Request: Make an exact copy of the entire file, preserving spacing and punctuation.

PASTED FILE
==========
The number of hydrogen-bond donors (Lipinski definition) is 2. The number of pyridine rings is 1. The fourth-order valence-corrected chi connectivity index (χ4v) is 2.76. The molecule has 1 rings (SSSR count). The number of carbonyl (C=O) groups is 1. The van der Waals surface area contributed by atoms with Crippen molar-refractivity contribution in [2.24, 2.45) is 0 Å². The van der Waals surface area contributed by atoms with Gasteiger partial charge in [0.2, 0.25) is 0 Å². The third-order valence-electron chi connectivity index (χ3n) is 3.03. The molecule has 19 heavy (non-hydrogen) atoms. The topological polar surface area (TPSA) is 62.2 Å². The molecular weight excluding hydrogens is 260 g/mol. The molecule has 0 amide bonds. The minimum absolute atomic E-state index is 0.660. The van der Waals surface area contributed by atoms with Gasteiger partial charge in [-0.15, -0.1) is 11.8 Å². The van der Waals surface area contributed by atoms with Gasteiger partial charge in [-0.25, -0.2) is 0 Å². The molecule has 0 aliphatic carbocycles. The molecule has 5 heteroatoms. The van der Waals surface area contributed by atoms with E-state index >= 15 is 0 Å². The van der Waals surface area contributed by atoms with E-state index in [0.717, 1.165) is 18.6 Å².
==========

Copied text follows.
The number of hydrogen-bond donors (Lipinski definition) is 2. The number of pyridine rings is 1. The fourth-order valence-corrected chi connectivity index (χ4v) is 2.76. The molecule has 1 rings (SSSR count). The number of carbonyl (C=O) groups is 1. The van der Waals surface area contributed by atoms with Crippen molar-refractivity contribution in [2.24, 2.45) is 0 Å². The van der Waals surface area contributed by atoms with Gasteiger partial charge in [0.2, 0.25) is 0 Å². The third-order valence-electron chi connectivity index (χ3n) is 3.03. The molecule has 19 heavy (non-hydrogen) atoms. The topological polar surface area (TPSA) is 62.2 Å². The molecular weight excluding hydrogens is 260 g/mol. The molecule has 0 amide bonds. The minimum absolute atomic E-state index is 0.660. The van der Waals surface area contributed by atoms with Gasteiger partial charge in [-0.15, -0.1) is 11.8 Å². The van der Waals surface area contributed by atoms with Gasteiger partial charge in [-0.25, -0.2) is 0 Å². The molecule has 0 aliphatic carbocycles. The molecule has 5 heteroatoms. The van der Waals surface area contributed by atoms with E-state index >= 15 is 0 Å². The van der Waals surface area contributed by atoms with E-state index in [0.717, 1.165) is 18.6 Å².